I knew you would not be able to resist making a response. But it seems that
in a number of instances you have extrapolated what I actually said into
absurd extremes that I would never propose. For example, I did *not* say:
1. that the expectation "that there is some objective information in the
Scriptures" constitutes bibliolatry.
2. that "everything in the OT was wrong or without evidence."
3. that the Bible is "only a book of morality tales."
I would suggest, however, that to treat every bit of the biblical text as
the direct "communication of an omnipotent God" that functions to give us
privileged information does invite bibliolatry and does encourage
disrespect for other religious traditions.
I would also suggest that we need to be less exclusivist and triumphalist in
our attitude toward other human communities and their attempts to articulate
their experience/concept of deity and to live a life consistent with that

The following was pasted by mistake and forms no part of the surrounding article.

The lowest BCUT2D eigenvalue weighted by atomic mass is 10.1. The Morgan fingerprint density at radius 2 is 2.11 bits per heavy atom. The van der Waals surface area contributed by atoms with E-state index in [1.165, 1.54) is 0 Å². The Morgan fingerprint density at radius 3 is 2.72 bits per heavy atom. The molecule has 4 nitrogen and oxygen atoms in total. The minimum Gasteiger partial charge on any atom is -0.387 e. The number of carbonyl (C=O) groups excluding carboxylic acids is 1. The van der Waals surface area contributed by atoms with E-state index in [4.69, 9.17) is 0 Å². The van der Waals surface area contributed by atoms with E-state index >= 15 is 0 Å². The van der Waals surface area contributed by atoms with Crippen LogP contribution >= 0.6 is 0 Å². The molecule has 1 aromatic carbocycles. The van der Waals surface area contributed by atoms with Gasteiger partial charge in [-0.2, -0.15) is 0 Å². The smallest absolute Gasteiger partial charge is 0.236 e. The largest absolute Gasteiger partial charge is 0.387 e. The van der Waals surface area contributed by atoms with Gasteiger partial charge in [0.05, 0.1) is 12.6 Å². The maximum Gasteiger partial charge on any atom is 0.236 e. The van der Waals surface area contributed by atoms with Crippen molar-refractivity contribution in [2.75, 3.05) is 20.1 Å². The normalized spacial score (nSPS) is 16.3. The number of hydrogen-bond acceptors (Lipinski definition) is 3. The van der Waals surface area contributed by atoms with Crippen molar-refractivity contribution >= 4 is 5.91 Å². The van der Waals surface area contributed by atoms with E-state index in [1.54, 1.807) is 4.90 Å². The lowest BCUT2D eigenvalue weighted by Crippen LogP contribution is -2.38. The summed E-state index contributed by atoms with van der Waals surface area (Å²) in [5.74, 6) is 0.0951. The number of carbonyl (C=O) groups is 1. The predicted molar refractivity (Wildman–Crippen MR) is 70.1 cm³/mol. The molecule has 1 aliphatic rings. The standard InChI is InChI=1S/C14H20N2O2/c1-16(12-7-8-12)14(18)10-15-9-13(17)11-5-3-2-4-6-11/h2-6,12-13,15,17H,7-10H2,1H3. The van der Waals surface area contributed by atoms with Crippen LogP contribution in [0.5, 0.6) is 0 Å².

> Hi Howard,
> I simply don't agree that it is 'bibliolatry' to expect that there is some
> objective information in the Scripture. I have asked this sequence of
> questions before but will do it again.
> 1. If there was no evidence for ancient Egypt, Sumer, the Hebrews, King
> David, Babylon, the exile etc. would one really see the Bible as being worth
> I don't think so. If everything in the OT was wrong or without evidence, no
> one would pay attention to it. I don't pay attention to the book of Mormon
> because almost everything in it is objectively wrong--but it has great moral
> If we decide to change the interpretation of the Bible away from objective
> reality and make it only a book of morality tales, let's read Aesop's
> 2. How much of the Bible can be objectively false and still believe that it
> really is the communication of an omnipotent God?
> Can we be told that the mating of two salamanders created the world and
> understand it as a beautiful story of creation showing God's love and
> 3. If we move away from objective data, what, other than our personal
> prejudices from our own culture, makes Christianity any different than
> Bhuddism, sikkism or animism?
> All of the above religions yield "valuable religious insights " just
> different ones from Judeo-Christianity. Why should we try to tell them our
> religion is the true one when all playing fields have been leveled by this
> flight from objective data?
This archive was generated by hypermail 2b29 : Thu Nov 02 2000 - 16:23:30 EST